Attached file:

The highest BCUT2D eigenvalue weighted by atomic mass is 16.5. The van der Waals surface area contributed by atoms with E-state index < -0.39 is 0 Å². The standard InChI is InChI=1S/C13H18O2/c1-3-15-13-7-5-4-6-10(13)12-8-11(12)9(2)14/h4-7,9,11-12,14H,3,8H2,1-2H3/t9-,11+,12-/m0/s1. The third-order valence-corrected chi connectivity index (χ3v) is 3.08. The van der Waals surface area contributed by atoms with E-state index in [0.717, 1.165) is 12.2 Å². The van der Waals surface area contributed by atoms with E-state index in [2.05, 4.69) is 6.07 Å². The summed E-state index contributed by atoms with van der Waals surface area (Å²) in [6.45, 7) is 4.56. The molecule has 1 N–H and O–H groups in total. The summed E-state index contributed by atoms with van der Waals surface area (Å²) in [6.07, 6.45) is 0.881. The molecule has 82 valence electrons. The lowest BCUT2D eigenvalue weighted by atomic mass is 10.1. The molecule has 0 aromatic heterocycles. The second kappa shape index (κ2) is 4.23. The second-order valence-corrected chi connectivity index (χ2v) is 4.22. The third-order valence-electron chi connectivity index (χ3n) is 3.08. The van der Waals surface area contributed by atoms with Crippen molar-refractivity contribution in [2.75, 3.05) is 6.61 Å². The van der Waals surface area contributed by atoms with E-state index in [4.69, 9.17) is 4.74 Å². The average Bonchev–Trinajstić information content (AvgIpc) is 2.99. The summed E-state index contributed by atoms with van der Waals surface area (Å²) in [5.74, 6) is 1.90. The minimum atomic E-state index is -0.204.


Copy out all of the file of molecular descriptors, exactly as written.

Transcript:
The highest BCUT2D eigenvalue weighted by atomic mass is 16.5. The van der Waals surface area contributed by atoms with E-state index < -0.39 is 0 Å². The standard InChI is InChI=1S/C13H18O2/c1-3-15-13-7-5-4-6-10(13)12-8-11(12)9(2)14/h4-7,9,11-12,14H,3,8H2,1-2H3/t9-,11+,12-/m0/s1. The third-order valence-corrected chi connectivity index (χ3v) is 3.08. The van der Waals surface area contributed by atoms with E-state index in [0.717, 1.165) is 12.2 Å². The van der Waals surface area contributed by atoms with E-state index in [2.05, 4.69) is 6.07 Å². The summed E-state index contributed by atoms with van der Waals surface area (Å²) in [6.45, 7) is 4.56. The molecule has 1 N–H and O–H groups in total. The summed E-state index contributed by atoms with van der Waals surface area (Å²) in [6.07, 6.45) is 0.881. The molecule has 82 valence electrons. The lowest BCUT2D eigenvalue weighted by atomic mass is 10.1. The molecule has 0 aromatic heterocycles. The second kappa shape index (κ2) is 4.23. The second-order valence-corrected chi connectivity index (χ2v) is 4.22. The third-order valence-electron chi connectivity index (χ3n) is 3.08. The van der Waals surface area contributed by atoms with Crippen molar-refractivity contribution in [2.75, 3.05) is 6.61 Å². The van der Waals surface area contributed by atoms with E-state index in [4.69, 9.17) is 4.74 Å². The average Bonchev–Trinajstić information content (AvgIpc) is 2.99. The summed E-state index contributed by atoms with van der Waals surface area (Å²) in [5.74, 6) is 1.90. The minimum atomic E-state index is -0.204.